As told to Simon Parry
Fung Ka-keung, food and agriculture campaigner for Greenpeace, argues that the government is wrong to rule out mandatory labelling of genetically modified or engineered food in Hong Kong shops and says its voluntary code will fail.
Voluntary labelling will be a failure. It is negative labelling and consumers don't like genetically engineered (GE) food. So why should companies voluntarily advertise the fact that their food contains something consumers don't want? Even the trade sector has admitted that not many companies will follow a voluntary code.
We are very disappointed by the decision because in the Legislative Council this week, the government was still reluctant to consider introducing mandatory labelling, even though most legislators demanded it.
The government carried out a consultation in 2000 and the vast majority of opinion papers demanded mandatory labelling, but afterwards the government said there was no need. They are refusing to listen and are reluctant to do any further consultation.
We are being left behind by the rest of the world. Three years ago there weren't many countries with mandatory labelling systems. But now the European Union and many other countries have implemented it, including the mainland, Taiwan, Korea, Japan, Australia and Russia.
A legislator representing the food industry even pointed out that it would be safe to follow guidelines laid down by the mainland.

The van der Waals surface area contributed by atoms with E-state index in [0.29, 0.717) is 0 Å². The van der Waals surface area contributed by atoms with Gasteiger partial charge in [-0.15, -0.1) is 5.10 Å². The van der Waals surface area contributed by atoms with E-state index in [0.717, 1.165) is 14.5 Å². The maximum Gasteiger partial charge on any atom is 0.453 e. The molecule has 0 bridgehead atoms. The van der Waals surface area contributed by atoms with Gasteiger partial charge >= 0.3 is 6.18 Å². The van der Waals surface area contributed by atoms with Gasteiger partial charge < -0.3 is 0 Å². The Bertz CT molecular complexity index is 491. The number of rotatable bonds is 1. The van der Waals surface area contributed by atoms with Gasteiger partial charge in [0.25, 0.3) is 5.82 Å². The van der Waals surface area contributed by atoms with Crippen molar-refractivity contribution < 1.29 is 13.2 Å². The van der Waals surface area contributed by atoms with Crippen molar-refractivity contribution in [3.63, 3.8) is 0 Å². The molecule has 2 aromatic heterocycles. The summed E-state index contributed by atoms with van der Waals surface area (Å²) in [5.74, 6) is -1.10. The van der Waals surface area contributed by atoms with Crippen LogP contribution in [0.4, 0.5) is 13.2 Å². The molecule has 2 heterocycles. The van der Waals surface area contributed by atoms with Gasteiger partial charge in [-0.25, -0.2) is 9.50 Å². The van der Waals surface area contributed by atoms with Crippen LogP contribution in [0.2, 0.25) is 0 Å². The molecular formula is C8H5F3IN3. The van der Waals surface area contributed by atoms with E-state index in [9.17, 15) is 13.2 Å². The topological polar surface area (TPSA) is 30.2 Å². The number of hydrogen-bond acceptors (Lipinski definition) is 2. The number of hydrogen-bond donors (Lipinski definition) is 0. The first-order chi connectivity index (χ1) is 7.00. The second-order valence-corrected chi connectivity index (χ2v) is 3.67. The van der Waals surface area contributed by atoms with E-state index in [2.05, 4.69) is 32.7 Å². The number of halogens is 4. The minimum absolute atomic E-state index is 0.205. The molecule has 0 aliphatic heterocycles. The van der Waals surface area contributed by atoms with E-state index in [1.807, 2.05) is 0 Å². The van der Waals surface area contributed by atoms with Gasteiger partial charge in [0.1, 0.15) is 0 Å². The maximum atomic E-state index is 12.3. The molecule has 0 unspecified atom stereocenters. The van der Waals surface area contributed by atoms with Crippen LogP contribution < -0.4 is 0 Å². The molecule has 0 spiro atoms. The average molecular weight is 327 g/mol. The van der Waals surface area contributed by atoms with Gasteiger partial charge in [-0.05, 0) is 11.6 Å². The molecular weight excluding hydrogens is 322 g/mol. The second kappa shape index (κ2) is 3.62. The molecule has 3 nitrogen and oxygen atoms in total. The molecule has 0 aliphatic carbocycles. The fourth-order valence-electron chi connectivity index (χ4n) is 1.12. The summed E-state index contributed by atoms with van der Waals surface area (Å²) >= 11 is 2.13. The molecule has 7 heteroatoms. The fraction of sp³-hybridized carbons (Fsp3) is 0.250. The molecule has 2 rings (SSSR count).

The main reason given by the government is the cost to the industry. In fact, the cost would not be very high and it is a one-off cost that can be spread over a number of years. Only about 3 per cent of food companies would be affected in a major way.
Testing would be the main cost, but Hong Kong imports most of its food from other countries. If other countries around us already have mandatory testing, the cost of that process is already being factored in.
Consumers in Hong Kong have the right to know if their food contains GE ingredients. We commissioned surveys and about 90 per cent of consumers were in favour of a mandatory labelling system.
At this week's debate, one legislator said, 'We don't care whether GE food is good or bad. Consumers have the right to know'. The government just responded that GE food is not necessarily bad.
But we don't want the government to make this kind of judgment for us.
We need to give consumers the right to know, so they can judge for themselves.
There are more and more incidents where GE ingredients are being found in food products in Hong Kong. Because the food isn't labelled, consumers don't know about it.
Some of these products may be harmful. We found papaya seedlings distributed by the Hong Kong government to organic farmers that contained a GE ingredient that was actually an unknown GE species. That means it hadn't gone through any safety assessment. We have no idea whether it might be harmful.
In another incident we found a baby-food rice cereal product which included a GE ingredient banned on the mainland.
GE food has been on the market only for about 10 years and none of it has been subjected to any long-term safety assessment. Usually they just go through some very short-term safety assessment, like feeding it to mice for a few months, and if there are no problems they put it on the market.
If we find 20 or 50 years later this kind of GE food is harmful we won't be able to call it back. Once the organisms are released to the environment they will reproduce and pollute the traditional species. It is an irreversible process.
We will carry on looking at the situation to see how we can push harder on this issue. Next month the government will submit the draft of labelling guidelines to the Legislative Council. We will watch that very closely, because voluntary labelling is simply not going to work.